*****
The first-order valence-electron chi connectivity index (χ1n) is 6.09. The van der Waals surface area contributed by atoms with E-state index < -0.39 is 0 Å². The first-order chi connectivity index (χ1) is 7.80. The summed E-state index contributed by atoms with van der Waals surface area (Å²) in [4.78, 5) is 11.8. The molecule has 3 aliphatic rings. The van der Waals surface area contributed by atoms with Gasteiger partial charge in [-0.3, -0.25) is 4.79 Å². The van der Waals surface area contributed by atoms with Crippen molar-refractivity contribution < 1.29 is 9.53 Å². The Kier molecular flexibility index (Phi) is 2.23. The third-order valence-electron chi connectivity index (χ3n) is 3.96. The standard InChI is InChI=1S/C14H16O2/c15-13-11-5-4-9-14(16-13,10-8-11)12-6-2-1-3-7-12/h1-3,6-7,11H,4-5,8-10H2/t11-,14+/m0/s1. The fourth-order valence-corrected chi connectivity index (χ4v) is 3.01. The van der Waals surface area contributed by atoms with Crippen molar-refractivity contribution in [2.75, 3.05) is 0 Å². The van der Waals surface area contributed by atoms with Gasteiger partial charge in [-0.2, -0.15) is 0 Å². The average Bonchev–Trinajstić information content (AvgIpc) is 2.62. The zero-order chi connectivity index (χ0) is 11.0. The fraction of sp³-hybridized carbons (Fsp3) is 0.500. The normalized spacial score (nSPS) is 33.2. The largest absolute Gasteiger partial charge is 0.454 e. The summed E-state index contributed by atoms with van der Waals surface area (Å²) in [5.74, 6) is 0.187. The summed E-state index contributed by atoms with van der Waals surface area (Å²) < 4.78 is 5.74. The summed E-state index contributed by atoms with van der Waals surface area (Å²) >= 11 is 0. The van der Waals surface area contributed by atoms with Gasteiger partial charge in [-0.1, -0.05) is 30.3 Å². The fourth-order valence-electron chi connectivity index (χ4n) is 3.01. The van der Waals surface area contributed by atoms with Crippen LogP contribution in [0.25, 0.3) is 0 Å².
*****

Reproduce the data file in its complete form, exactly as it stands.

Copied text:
The first-order valence-electron chi connectivity index (χ1n) is 6.09. The van der Waals surface area contributed by atoms with E-state index < -0.39 is 0 Å². The first-order chi connectivity index (χ1) is 7.80. The summed E-state index contributed by atoms with van der Waals surface area (Å²) in [4.78, 5) is 11.8. The molecule has 3 aliphatic rings. The van der Waals surface area contributed by atoms with Gasteiger partial charge in [-0.3, -0.25) is 4.79 Å². The van der Waals surface area contributed by atoms with Crippen molar-refractivity contribution < 1.29 is 9.53 Å². The Kier molecular flexibility index (Phi) is 2.23. The third-order valence-electron chi connectivity index (χ3n) is 3.96. The standard InChI is InChI=1S/C14H16O2/c15-13-11-5-4-9-14(16-13,10-8-11)12-6-2-1-3-7-12/h1-3,6-7,11H,4-5,8-10H2/t11-,14+/m0/s1. The fourth-order valence-corrected chi connectivity index (χ4v) is 3.01. The van der Waals surface area contributed by atoms with Crippen molar-refractivity contribution in [2.75, 3.05) is 0 Å². The van der Waals surface area contributed by atoms with Gasteiger partial charge in [-0.2, -0.15) is 0 Å². The average Bonchev–Trinajstić information content (AvgIpc) is 2.62. The zero-order chi connectivity index (χ0) is 11.0. The fraction of sp³-hybridized carbons (Fsp3) is 0.500. The normalized spacial score (nSPS) is 33.2. The largest absolute Gasteiger partial charge is 0.454 e. The summed E-state index contributed by atoms with van der Waals surface area (Å²) in [5.74, 6) is 0.187. The summed E-state index contributed by atoms with van der Waals surface area (Å²) < 4.78 is 5.74. The summed E-state index contributed by atoms with van der Waals surface area (Å²) >= 11 is 0. The van der Waals surface area contributed by atoms with Gasteiger partial charge in [-0.1, -0.05) is 30.3 Å². The fourth-order valence-electron chi connectivity index (χ4n) is 3.01. The van der Waals surface area contributed by atoms with Crippen LogP contribution in [0.25, 0.3) is 0 Å².